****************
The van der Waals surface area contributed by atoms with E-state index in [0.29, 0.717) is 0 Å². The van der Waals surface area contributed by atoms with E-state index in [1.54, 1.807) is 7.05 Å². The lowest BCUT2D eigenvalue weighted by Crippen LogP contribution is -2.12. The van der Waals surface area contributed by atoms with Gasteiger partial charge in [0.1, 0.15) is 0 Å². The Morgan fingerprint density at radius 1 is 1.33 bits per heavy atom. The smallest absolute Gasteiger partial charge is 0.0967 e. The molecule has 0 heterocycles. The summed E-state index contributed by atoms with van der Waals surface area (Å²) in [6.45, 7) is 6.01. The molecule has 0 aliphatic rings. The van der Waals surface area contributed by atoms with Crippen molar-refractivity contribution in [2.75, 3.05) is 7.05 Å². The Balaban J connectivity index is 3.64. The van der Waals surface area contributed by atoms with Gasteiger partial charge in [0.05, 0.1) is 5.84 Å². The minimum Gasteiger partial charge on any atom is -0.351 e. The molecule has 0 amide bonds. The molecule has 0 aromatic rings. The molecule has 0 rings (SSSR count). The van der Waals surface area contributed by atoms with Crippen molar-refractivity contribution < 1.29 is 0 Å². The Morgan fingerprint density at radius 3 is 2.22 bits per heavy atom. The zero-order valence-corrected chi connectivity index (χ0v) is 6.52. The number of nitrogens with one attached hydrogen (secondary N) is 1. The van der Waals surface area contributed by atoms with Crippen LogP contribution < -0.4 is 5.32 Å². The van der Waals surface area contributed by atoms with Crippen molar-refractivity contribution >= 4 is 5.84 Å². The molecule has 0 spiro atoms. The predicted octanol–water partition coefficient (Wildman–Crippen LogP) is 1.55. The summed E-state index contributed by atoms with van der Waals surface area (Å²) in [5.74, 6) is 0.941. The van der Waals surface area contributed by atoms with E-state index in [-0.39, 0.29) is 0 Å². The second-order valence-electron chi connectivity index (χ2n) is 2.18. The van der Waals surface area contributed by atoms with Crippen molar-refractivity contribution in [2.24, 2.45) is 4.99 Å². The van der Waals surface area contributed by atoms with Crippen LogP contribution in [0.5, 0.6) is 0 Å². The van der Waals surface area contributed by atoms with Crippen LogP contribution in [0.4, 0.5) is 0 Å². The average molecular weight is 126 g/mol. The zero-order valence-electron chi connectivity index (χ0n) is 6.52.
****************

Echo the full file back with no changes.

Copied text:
The van der Waals surface area contributed by atoms with E-state index in [0.29, 0.717) is 0 Å². The van der Waals surface area contributed by atoms with E-state index in [1.54, 1.807) is 7.05 Å². The lowest BCUT2D eigenvalue weighted by Crippen LogP contribution is -2.12. The van der Waals surface area contributed by atoms with Gasteiger partial charge in [0.1, 0.15) is 0 Å². The Morgan fingerprint density at radius 1 is 1.33 bits per heavy atom. The smallest absolute Gasteiger partial charge is 0.0967 e. The molecule has 0 heterocycles. The summed E-state index contributed by atoms with van der Waals surface area (Å²) in [6.45, 7) is 6.01. The molecule has 0 aliphatic rings. The van der Waals surface area contributed by atoms with Crippen molar-refractivity contribution in [2.75, 3.05) is 7.05 Å². The Balaban J connectivity index is 3.64. The van der Waals surface area contributed by atoms with Gasteiger partial charge in [0.05, 0.1) is 5.84 Å². The minimum Gasteiger partial charge on any atom is -0.351 e. The molecule has 0 amide bonds. The molecule has 0 aromatic rings. The molecule has 0 rings (SSSR count). The van der Waals surface area contributed by atoms with Crippen molar-refractivity contribution < 1.29 is 0 Å². The Morgan fingerprint density at radius 3 is 2.22 bits per heavy atom. The zero-order valence-corrected chi connectivity index (χ0v) is 6.52. The number of nitrogens with one attached hydrogen (secondary N) is 1. The van der Waals surface area contributed by atoms with Crippen LogP contribution < -0.4 is 5.32 Å². The van der Waals surface area contributed by atoms with Crippen molar-refractivity contribution >= 4 is 5.84 Å². The molecule has 0 spiro atoms. The predicted octanol–water partition coefficient (Wildman–Crippen LogP) is 1.55. The summed E-state index contributed by atoms with van der Waals surface area (Å²) in [5.74, 6) is 0.941. The van der Waals surface area contributed by atoms with E-state index in [-0.39, 0.29) is 0 Å². The second-order valence-electron chi connectivity index (χ2n) is 2.18. The van der Waals surface area contributed by atoms with Crippen molar-refractivity contribution in [2.24, 2.45) is 4.99 Å². The van der Waals surface area contributed by atoms with Crippen LogP contribution in [0.5, 0.6) is 0 Å². The van der Waals surface area contributed by atoms with Crippen LogP contribution in [0.4, 0.5) is 0 Å². The average molecular weight is 126 g/mol. The zero-order valence-electron chi connectivity index (χ0n) is 6.52.